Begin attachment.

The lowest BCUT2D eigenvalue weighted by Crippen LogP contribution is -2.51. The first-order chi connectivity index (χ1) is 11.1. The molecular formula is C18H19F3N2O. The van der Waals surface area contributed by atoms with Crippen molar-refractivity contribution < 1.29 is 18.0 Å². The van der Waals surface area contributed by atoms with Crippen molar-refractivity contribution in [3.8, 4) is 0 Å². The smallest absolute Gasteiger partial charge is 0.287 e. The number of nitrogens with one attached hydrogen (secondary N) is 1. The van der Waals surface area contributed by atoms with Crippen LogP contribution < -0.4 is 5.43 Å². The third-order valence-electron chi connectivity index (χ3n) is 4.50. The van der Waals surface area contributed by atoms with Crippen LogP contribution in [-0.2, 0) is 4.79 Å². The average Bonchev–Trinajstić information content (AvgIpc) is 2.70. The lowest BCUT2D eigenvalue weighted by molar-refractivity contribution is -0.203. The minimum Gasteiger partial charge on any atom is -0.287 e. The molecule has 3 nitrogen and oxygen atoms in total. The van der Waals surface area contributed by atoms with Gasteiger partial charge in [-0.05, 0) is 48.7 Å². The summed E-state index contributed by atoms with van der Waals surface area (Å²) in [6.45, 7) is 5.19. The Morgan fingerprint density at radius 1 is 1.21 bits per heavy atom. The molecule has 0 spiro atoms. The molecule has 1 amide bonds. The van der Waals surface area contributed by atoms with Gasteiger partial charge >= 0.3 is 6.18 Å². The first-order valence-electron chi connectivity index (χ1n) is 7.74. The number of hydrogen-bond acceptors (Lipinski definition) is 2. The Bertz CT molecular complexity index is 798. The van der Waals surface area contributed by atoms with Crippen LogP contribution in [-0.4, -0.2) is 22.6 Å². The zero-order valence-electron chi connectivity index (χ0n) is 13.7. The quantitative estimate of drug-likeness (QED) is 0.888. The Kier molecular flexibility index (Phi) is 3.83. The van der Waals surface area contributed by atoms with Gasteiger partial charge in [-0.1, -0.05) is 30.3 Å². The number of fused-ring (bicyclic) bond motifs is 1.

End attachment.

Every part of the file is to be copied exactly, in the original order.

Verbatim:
The lowest BCUT2D eigenvalue weighted by Crippen LogP contribution is -2.51. The first-order chi connectivity index (χ1) is 11.1. The molecular formula is C18H19F3N2O. The van der Waals surface area contributed by atoms with Crippen molar-refractivity contribution < 1.29 is 18.0 Å². The van der Waals surface area contributed by atoms with Crippen molar-refractivity contribution in [3.8, 4) is 0 Å². The smallest absolute Gasteiger partial charge is 0.287 e. The number of nitrogens with one attached hydrogen (secondary N) is 1. The van der Waals surface area contributed by atoms with Crippen LogP contribution < -0.4 is 5.43 Å². The third-order valence-electron chi connectivity index (χ3n) is 4.50. The van der Waals surface area contributed by atoms with Crippen LogP contribution in [-0.2, 0) is 4.79 Å². The average Bonchev–Trinajstić information content (AvgIpc) is 2.70. The lowest BCUT2D eigenvalue weighted by molar-refractivity contribution is -0.203. The minimum Gasteiger partial charge on any atom is -0.287 e. The molecule has 3 nitrogen and oxygen atoms in total. The van der Waals surface area contributed by atoms with Gasteiger partial charge in [-0.05, 0) is 48.7 Å². The summed E-state index contributed by atoms with van der Waals surface area (Å²) in [6.45, 7) is 5.19. The Morgan fingerprint density at radius 1 is 1.21 bits per heavy atom. The molecule has 0 spiro atoms. The molecule has 1 amide bonds. The van der Waals surface area contributed by atoms with Gasteiger partial charge >= 0.3 is 6.18 Å². The first-order valence-electron chi connectivity index (χ1n) is 7.74. The number of hydrogen-bond acceptors (Lipinski definition) is 2. The Bertz CT molecular complexity index is 798. The van der Waals surface area contributed by atoms with Crippen LogP contribution in [-0.4, -0.2) is 22.6 Å². The zero-order valence-electron chi connectivity index (χ0n) is 13.7. The quantitative estimate of drug-likeness (QED) is 0.888. The Kier molecular flexibility index (Phi) is 3.83. The van der Waals surface area contributed by atoms with Gasteiger partial charge in [-0.1, -0.05) is 30.3 Å². The number of fused-ring (bicyclic) bond motifs is 1.